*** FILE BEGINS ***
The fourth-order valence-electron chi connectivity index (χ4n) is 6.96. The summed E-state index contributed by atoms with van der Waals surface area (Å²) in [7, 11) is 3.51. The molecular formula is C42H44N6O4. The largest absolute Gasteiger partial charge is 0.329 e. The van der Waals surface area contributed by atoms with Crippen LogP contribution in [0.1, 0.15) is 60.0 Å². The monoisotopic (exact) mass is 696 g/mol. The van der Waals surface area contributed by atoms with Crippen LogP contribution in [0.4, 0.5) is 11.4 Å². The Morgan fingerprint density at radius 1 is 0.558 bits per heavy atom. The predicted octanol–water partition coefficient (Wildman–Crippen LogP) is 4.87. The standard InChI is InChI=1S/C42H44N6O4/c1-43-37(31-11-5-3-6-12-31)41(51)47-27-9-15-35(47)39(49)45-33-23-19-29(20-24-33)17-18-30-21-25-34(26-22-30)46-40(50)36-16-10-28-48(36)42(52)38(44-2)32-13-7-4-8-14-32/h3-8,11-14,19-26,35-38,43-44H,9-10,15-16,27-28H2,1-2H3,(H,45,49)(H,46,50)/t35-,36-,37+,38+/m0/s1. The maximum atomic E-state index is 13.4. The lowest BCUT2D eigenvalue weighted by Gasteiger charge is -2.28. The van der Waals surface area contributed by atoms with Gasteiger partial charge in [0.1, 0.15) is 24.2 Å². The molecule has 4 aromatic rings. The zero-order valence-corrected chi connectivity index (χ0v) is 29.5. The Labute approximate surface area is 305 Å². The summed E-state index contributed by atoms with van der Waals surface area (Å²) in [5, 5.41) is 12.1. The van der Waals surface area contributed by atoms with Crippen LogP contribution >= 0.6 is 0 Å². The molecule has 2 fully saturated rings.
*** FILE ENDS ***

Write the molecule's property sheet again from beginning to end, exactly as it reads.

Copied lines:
The fourth-order valence-electron chi connectivity index (χ4n) is 6.96. The summed E-state index contributed by atoms with van der Waals surface area (Å²) in [7, 11) is 3.51. The molecular formula is C42H44N6O4. The largest absolute Gasteiger partial charge is 0.329 e. The van der Waals surface area contributed by atoms with Crippen LogP contribution in [0.1, 0.15) is 60.0 Å². The monoisotopic (exact) mass is 696 g/mol. The van der Waals surface area contributed by atoms with Crippen LogP contribution in [0.4, 0.5) is 11.4 Å². The Morgan fingerprint density at radius 1 is 0.558 bits per heavy atom. The predicted octanol–water partition coefficient (Wildman–Crippen LogP) is 4.87. The standard InChI is InChI=1S/C42H44N6O4/c1-43-37(31-11-5-3-6-12-31)41(51)47-27-9-15-35(47)39(49)45-33-23-19-29(20-24-33)17-18-30-21-25-34(26-22-30)46-40(50)36-16-10-28-48(36)42(52)38(44-2)32-13-7-4-8-14-32/h3-8,11-14,19-26,35-38,43-44H,9-10,15-16,27-28H2,1-2H3,(H,45,49)(H,46,50)/t35-,36-,37+,38+/m0/s1. The maximum atomic E-state index is 13.4. The lowest BCUT2D eigenvalue weighted by Gasteiger charge is -2.28. The van der Waals surface area contributed by atoms with Gasteiger partial charge in [0.1, 0.15) is 24.2 Å². The molecule has 4 aromatic rings. The zero-order valence-corrected chi connectivity index (χ0v) is 29.5. The Labute approximate surface area is 305 Å². The summed E-state index contributed by atoms with van der Waals surface area (Å²) in [5, 5.41) is 12.1. The van der Waals surface area contributed by atoms with Crippen LogP contribution >= 0.6 is 0 Å². The molecule has 2 fully saturated rings.